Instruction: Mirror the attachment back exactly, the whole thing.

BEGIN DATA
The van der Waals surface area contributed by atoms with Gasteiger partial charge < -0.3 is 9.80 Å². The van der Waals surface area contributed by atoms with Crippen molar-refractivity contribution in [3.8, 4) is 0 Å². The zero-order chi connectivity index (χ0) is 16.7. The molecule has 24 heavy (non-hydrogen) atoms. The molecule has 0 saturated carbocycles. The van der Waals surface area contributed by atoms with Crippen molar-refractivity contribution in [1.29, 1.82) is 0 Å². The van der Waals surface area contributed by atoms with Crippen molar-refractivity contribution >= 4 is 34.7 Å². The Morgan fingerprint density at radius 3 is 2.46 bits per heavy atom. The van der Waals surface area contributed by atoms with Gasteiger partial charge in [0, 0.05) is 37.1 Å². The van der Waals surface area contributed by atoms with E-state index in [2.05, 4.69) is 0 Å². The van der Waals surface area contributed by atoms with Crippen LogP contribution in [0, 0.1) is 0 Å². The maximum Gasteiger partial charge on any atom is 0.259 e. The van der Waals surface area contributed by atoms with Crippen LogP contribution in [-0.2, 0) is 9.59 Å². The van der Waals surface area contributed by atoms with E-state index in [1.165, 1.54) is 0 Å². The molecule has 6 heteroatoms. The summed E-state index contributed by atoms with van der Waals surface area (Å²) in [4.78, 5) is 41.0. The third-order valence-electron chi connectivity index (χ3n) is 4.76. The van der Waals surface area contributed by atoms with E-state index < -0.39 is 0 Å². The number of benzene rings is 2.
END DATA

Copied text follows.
The van der Waals surface area contributed by atoms with Gasteiger partial charge < -0.3 is 9.80 Å². The van der Waals surface area contributed by atoms with Crippen molar-refractivity contribution in [3.8, 4) is 0 Å². The zero-order chi connectivity index (χ0) is 16.7. The molecule has 24 heavy (non-hydrogen) atoms. The molecule has 0 saturated carbocycles. The van der Waals surface area contributed by atoms with Crippen molar-refractivity contribution in [1.29, 1.82) is 0 Å². The van der Waals surface area contributed by atoms with Crippen molar-refractivity contribution >= 4 is 34.7 Å². The Morgan fingerprint density at radius 3 is 2.46 bits per heavy atom. The van der Waals surface area contributed by atoms with Gasteiger partial charge in [0, 0.05) is 37.1 Å². The van der Waals surface area contributed by atoms with E-state index in [2.05, 4.69) is 0 Å². The van der Waals surface area contributed by atoms with Crippen LogP contribution in [0, 0.1) is 0 Å². The maximum Gasteiger partial charge on any atom is 0.259 e. The van der Waals surface area contributed by atoms with Crippen LogP contribution in [-0.2, 0) is 9.59 Å². The van der Waals surface area contributed by atoms with E-state index in [1.165, 1.54) is 0 Å². The molecule has 6 heteroatoms. The summed E-state index contributed by atoms with van der Waals surface area (Å²) in [4.78, 5) is 41.0. The third-order valence-electron chi connectivity index (χ3n) is 4.76. The van der Waals surface area contributed by atoms with E-state index < -0.39 is 0 Å². The number of benzene rings is 2.